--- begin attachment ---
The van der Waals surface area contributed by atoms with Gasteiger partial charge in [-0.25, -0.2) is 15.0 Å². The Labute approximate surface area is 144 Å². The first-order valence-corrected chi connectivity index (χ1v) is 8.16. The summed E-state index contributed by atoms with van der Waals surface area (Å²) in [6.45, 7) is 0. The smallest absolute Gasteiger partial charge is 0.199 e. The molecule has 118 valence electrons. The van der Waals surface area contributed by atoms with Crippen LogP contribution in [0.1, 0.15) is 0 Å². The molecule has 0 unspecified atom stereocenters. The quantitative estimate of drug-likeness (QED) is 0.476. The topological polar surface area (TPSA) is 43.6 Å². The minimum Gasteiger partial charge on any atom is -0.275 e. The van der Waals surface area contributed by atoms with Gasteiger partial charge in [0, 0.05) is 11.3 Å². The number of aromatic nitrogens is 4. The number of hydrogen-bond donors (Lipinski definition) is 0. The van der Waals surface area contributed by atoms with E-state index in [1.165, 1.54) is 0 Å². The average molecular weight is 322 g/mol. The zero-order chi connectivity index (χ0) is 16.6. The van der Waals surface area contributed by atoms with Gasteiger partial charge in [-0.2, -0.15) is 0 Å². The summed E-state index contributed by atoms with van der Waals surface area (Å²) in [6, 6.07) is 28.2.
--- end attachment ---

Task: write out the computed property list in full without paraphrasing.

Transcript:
The van der Waals surface area contributed by atoms with Gasteiger partial charge in [-0.25, -0.2) is 15.0 Å². The Labute approximate surface area is 144 Å². The first-order valence-corrected chi connectivity index (χ1v) is 8.16. The summed E-state index contributed by atoms with van der Waals surface area (Å²) in [6.45, 7) is 0. The smallest absolute Gasteiger partial charge is 0.199 e. The molecule has 118 valence electrons. The van der Waals surface area contributed by atoms with Crippen LogP contribution in [0.1, 0.15) is 0 Å². The molecule has 0 unspecified atom stereocenters. The quantitative estimate of drug-likeness (QED) is 0.476. The topological polar surface area (TPSA) is 43.6 Å². The minimum Gasteiger partial charge on any atom is -0.275 e. The van der Waals surface area contributed by atoms with Gasteiger partial charge in [0, 0.05) is 11.3 Å². The number of aromatic nitrogens is 4. The number of hydrogen-bond donors (Lipinski definition) is 0. The van der Waals surface area contributed by atoms with E-state index in [1.165, 1.54) is 0 Å². The average molecular weight is 322 g/mol. The zero-order chi connectivity index (χ0) is 16.6. The van der Waals surface area contributed by atoms with Gasteiger partial charge in [-0.2, -0.15) is 0 Å². The summed E-state index contributed by atoms with van der Waals surface area (Å²) in [6, 6.07) is 28.2.